Dean pulled his hand back. He knew how this man had died: the same way the lawyer Dean had watched drown at his office desk had died; the same way Mayor Jones had died.
Gripping the shotgun, a surge of indignant strength fueling him, Dean stood, slipping around the front of the truck and feeling his way between the truck and the cabin until he reached the building's edge. The shadows lessened in the front, his eyes wide enough in the dark to take in both shadow and pale light. He saw the front door and felt his body shift, settling into a recognized stance, his jaw tightening, his eyes hooded.
"This ends. Now." He gripped the door knob and twisted, pushing his way into the dark interior.
Using the flashlight Cooper had given him, he was able to follow Dean's wavering path through the trees to the cabin. It would have been more direct to jump on the road that the cop's truck had followed, but Sam was worried that Dean might not have made it all the way to the cabin, so he went the same way his brother had, hoping to catch up.
Only, Dean had too far a lead on him.
Sam knew that even with weakened lungs and working on a fever, Dean wouldn't slow, wouldn't stop. Not unless something stopped him—took his choice away. He'd focus on the job to the detriment of all else.
Sam was convinced that this job was going to get his brother killed one day. There would be one sacrifice too many, and the job would ultimately claim Dean. Pausing to lean against a tree, Sam dragged his arm across his dry mouth as a chill shot through him that had nothing to do with the cold.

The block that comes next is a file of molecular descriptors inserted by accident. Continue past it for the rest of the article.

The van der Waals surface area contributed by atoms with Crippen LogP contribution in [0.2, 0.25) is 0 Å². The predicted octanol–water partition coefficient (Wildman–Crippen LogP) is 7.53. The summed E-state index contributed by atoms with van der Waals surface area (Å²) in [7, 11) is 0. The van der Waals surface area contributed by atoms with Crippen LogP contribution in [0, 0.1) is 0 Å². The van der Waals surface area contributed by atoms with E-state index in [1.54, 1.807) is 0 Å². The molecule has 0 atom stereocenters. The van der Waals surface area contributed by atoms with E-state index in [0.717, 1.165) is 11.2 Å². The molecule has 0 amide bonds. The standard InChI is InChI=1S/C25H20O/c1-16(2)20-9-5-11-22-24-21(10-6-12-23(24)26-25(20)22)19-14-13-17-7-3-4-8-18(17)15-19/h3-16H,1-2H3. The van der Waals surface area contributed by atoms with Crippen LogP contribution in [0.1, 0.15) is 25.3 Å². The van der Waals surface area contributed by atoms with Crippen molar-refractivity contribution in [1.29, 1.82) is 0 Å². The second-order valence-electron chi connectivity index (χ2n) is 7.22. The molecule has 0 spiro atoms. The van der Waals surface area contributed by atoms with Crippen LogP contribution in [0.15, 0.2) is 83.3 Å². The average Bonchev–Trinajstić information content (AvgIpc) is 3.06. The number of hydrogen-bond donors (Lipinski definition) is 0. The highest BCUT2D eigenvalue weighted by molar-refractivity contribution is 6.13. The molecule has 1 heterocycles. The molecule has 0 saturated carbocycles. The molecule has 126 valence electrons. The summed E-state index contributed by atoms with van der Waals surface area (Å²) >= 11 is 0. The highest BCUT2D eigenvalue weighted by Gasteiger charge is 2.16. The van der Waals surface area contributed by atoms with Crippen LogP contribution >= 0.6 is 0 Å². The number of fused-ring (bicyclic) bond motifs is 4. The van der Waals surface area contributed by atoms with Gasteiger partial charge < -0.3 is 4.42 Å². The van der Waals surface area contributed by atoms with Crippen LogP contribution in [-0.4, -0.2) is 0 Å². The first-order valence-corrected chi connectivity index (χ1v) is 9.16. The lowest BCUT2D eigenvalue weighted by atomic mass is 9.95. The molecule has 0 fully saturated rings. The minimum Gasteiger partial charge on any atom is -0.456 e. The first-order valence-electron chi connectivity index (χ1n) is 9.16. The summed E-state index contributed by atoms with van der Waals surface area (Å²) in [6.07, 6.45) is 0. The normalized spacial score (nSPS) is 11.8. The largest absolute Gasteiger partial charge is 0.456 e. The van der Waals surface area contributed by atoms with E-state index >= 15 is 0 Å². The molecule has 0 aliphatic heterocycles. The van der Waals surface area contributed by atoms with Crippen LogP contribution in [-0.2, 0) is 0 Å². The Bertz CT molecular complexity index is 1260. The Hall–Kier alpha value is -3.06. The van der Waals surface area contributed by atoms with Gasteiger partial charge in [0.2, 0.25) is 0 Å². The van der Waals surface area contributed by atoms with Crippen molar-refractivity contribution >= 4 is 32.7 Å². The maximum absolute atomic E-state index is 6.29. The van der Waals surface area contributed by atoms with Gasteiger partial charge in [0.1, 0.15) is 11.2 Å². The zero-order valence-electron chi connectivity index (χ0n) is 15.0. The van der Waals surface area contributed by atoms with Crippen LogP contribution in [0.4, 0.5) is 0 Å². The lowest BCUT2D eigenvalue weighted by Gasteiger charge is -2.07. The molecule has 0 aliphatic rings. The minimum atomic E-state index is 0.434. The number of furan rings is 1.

He looked over his shoulder; he'd gone far enough that he could no longer see the lights from the beachhead. He spared a thought to what the cops had seen on the monitor, then trained his light toward where he knew the cabin was. The beam of light illuminated something on the snow just ahead of him.
Sniffing, the cold air dragging moisture from every place it could, Sam shone the flashlight on the dark stain.
Dean hadn't been bleeding. Could it have been an animal? Sam looked up and around, turning the flashlight on the trees around him as he did so. He hadn't so much as heard an owl's cry. It occurred to him that the woods had been ominously silent the whole time—since he'd left the diner in search of a shovel. None of the regular noise he expected to hear in a sparsely populated, wooded area had met his ears. He'd blamed the snow dampening the sound, but….
He looked back down at the red stain. It wasn't an animal. It had to have been Dean. It was Dean's blood. But how…?
And then it hit him: pneumonia. Dean wasn't bleeding—not on the outside anyway. His lungs were getting worse.
"Dammit, Dean," he cursed and started to move forward.
The ring tone on his cell phone startled him so greatly that he yelped before pulling off a glove to dig it from his pocket.
"Dean?" he bit off into the phone, ready to ream his brother for his bone headedness.
"What? No. No, it's Cooper."
Sam blinked, shaking himself. "Sorry, I—skip it. What's up?"
Cooper sounded shaken, his voice quavering with uncertainty and an underlying current of fear that rippled across Sam's skin like the touch of cold fingers.
"There's, uh…they cleared away the debris," Cooper said, clearing his throat, "from around the bones."